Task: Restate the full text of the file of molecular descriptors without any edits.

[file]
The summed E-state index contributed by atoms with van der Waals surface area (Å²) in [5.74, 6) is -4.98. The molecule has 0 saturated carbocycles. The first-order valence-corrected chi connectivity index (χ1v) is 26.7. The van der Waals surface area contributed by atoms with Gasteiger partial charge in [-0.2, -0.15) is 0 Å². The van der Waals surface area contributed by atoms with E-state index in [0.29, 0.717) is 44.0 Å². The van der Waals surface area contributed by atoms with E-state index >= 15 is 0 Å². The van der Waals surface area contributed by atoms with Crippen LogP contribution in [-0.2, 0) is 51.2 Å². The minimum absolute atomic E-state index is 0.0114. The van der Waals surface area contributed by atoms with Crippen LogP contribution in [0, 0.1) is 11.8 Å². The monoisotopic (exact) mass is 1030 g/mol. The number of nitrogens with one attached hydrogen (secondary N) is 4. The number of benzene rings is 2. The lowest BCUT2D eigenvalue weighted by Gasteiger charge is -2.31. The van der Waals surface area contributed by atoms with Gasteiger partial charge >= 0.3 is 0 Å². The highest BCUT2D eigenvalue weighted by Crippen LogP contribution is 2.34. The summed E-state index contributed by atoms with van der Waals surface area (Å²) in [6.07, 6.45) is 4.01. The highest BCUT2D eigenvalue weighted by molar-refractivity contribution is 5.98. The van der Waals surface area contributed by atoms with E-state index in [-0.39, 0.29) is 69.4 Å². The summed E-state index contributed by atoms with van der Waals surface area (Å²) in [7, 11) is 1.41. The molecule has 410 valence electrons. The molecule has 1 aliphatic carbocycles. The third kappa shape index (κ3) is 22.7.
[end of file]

The summed E-state index contributed by atoms with van der Waals surface area (Å²) in [5.74, 6) is -4.98. The molecule has 0 saturated carbocycles. The first-order valence-corrected chi connectivity index (χ1v) is 26.7. The van der Waals surface area contributed by atoms with Gasteiger partial charge in [-0.2, -0.15) is 0 Å². The van der Waals surface area contributed by atoms with E-state index in [0.29, 0.717) is 44.0 Å². The van der Waals surface area contributed by atoms with E-state index >= 15 is 0 Å². The van der Waals surface area contributed by atoms with Crippen LogP contribution in [-0.2, 0) is 51.2 Å². The minimum absolute atomic E-state index is 0.0114. The van der Waals surface area contributed by atoms with Crippen LogP contribution in [0, 0.1) is 11.8 Å². The monoisotopic (exact) mass is 1030 g/mol. The number of nitrogens with one attached hydrogen (secondary N) is 4. The number of benzene rings is 2. The lowest BCUT2D eigenvalue weighted by Gasteiger charge is -2.31. The van der Waals surface area contributed by atoms with Gasteiger partial charge >= 0.3 is 0 Å². The highest BCUT2D eigenvalue weighted by Crippen LogP contribution is 2.34. The summed E-state index contributed by atoms with van der Waals surface area (Å²) in [6.07, 6.45) is 4.01. The highest BCUT2D eigenvalue weighted by molar-refractivity contribution is 5.98. The van der Waals surface area contributed by atoms with E-state index in [-0.39, 0.29) is 69.4 Å². The summed E-state index contributed by atoms with van der Waals surface area (Å²) in [7, 11) is 1.41. The molecule has 410 valence electrons. The molecule has 1 aliphatic carbocycles. The third kappa shape index (κ3) is 22.7.